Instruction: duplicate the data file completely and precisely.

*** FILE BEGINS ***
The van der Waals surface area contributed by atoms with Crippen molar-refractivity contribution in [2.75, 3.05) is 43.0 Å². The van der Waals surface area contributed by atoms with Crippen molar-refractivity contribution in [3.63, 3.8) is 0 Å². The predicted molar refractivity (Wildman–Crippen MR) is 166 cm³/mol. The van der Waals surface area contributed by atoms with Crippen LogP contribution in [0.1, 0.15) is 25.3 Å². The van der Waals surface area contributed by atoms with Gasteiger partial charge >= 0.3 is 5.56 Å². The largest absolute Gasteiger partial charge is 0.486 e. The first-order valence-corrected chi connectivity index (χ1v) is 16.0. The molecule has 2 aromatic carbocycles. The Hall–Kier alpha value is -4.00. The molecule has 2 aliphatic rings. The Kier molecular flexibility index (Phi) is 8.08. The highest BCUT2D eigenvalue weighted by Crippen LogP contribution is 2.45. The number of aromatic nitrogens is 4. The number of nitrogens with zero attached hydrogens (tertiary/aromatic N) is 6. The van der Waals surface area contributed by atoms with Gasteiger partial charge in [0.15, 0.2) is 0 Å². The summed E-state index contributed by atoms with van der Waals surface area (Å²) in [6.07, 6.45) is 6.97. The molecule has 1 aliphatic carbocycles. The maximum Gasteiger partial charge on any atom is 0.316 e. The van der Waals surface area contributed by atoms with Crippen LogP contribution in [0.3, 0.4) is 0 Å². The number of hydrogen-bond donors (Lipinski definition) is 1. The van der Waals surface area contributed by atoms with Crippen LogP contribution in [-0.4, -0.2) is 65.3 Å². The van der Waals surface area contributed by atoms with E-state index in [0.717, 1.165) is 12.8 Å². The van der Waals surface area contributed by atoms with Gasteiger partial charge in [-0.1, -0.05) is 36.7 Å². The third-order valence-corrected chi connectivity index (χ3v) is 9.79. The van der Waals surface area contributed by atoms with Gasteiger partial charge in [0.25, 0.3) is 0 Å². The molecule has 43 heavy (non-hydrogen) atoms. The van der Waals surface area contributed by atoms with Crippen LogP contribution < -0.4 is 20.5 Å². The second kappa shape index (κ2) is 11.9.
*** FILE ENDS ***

The van der Waals surface area contributed by atoms with Crippen molar-refractivity contribution in [2.75, 3.05) is 43.0 Å². The van der Waals surface area contributed by atoms with Crippen molar-refractivity contribution in [3.63, 3.8) is 0 Å². The predicted molar refractivity (Wildman–Crippen MR) is 166 cm³/mol. The van der Waals surface area contributed by atoms with Crippen LogP contribution in [0.1, 0.15) is 25.3 Å². The van der Waals surface area contributed by atoms with Gasteiger partial charge >= 0.3 is 5.56 Å². The largest absolute Gasteiger partial charge is 0.486 e. The first-order valence-corrected chi connectivity index (χ1v) is 16.0. The molecule has 2 aromatic carbocycles. The Hall–Kier alpha value is -4.00. The molecule has 2 aliphatic rings. The Kier molecular flexibility index (Phi) is 8.08. The highest BCUT2D eigenvalue weighted by Crippen LogP contribution is 2.45. The number of aromatic nitrogens is 4. The number of nitrogens with zero attached hydrogens (tertiary/aromatic N) is 6. The van der Waals surface area contributed by atoms with Gasteiger partial charge in [0.15, 0.2) is 0 Å². The summed E-state index contributed by atoms with van der Waals surface area (Å²) in [6.07, 6.45) is 6.97. The molecule has 1 aliphatic carbocycles. The maximum Gasteiger partial charge on any atom is 0.316 e. The van der Waals surface area contributed by atoms with Crippen LogP contribution in [0.3, 0.4) is 0 Å². The number of hydrogen-bond donors (Lipinski definition) is 1. The van der Waals surface area contributed by atoms with Crippen LogP contribution in [-0.4, -0.2) is 65.3 Å². The van der Waals surface area contributed by atoms with E-state index in [0.717, 1.165) is 12.8 Å². The van der Waals surface area contributed by atoms with Gasteiger partial charge in [-0.1, -0.05) is 36.7 Å². The third-order valence-corrected chi connectivity index (χ3v) is 9.79. The van der Waals surface area contributed by atoms with Gasteiger partial charge in [0.25, 0.3) is 0 Å². The molecule has 43 heavy (non-hydrogen) atoms. The van der Waals surface area contributed by atoms with Crippen LogP contribution < -0.4 is 20.5 Å². The second kappa shape index (κ2) is 11.9.